Siemens SCADA flaw 'likely' hit in recent attacks

The Department of Homeland Security has warned of a serious and easily exploited remote execution flaw in Siemens' WinCC SCADA software.

An easily-exploited remote execution flaw in a Siemens industrial control system was "likely" targeted in recent attacks, according to the US Department of Homeland Security (DHS).

The DHS's industrial control systems cyber emergency response team (ICS-CERT) has issued a warning over two bugs relating to its WinCC application, a supervisory control and data acquisition (SCADA) system used in industrial facilities, such as chemical plants.

The bugs also affect other Siemens software which uses WinCC, including SIMATIC PCS7 and TIA Portal — two separate SCADA products by the company.

ICS-CERT said in its advisory on Tuesday that "indicators exist that this vulnerability may have been exploited during a recent campaign".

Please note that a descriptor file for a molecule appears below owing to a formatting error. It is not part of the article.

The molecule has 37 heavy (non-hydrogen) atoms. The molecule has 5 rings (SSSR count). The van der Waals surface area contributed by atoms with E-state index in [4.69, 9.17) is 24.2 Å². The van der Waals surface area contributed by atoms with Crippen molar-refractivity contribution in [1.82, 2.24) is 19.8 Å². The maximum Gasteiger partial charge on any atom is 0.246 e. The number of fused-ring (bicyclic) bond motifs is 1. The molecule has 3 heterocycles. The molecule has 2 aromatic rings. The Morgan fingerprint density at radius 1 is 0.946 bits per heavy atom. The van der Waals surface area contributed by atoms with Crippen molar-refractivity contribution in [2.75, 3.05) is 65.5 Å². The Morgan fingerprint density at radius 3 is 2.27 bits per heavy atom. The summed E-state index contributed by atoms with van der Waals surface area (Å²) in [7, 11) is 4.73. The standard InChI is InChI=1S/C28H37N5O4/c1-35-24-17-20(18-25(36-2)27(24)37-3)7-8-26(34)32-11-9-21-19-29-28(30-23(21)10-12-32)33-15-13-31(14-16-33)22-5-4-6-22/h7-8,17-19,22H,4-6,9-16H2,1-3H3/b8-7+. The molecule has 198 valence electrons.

ISC-CERT's warning followed an earlier advisory by Siemens' ProductCERT, which alerted customers to the flaws but did not provide a description of the vulnerability, as one industry observer noticed.

However, Siemens did acknowledge it had received assistance from ICS-CERT and Symantec Deepsight Intelligence, the company's service that collects and analyses cyberthreat information. 

According to ISC-CERT, the vulnerabilities can be exploited remotely by an "attacker with a low skill" level.

The two bugs have been designated the official identifiers CVE-20140-8551 and CVE-20140-8552, which have a respective CVSS v2 base score of 10 and 7.8. The scores reflect the severity of the bugs, which can be between 0 at the low end and 10 at the highest.

According to Siemens, both bugs concern a "component within WinCC could allow remote code execution for unauthenticated users if specially crafted packets are sent to the WinCC server".

Siemens has released a number of upgraded versions of affected systems and, according to ISC-CERT, will release further updates as they become available.

Customers of affected products have been advised to implement a number of measures to mitigate the risk of attack, including using current whitelisting, and running WinCC server and engineering stations within a trusted network.

SCADA security came under the spotlight following the discovery of Stuxnet in 2010 , which targeted Siemens' WinCC software, and was widely thought to be developed by the US and Israel to damage equipment at an Iranian nuclear facility. 

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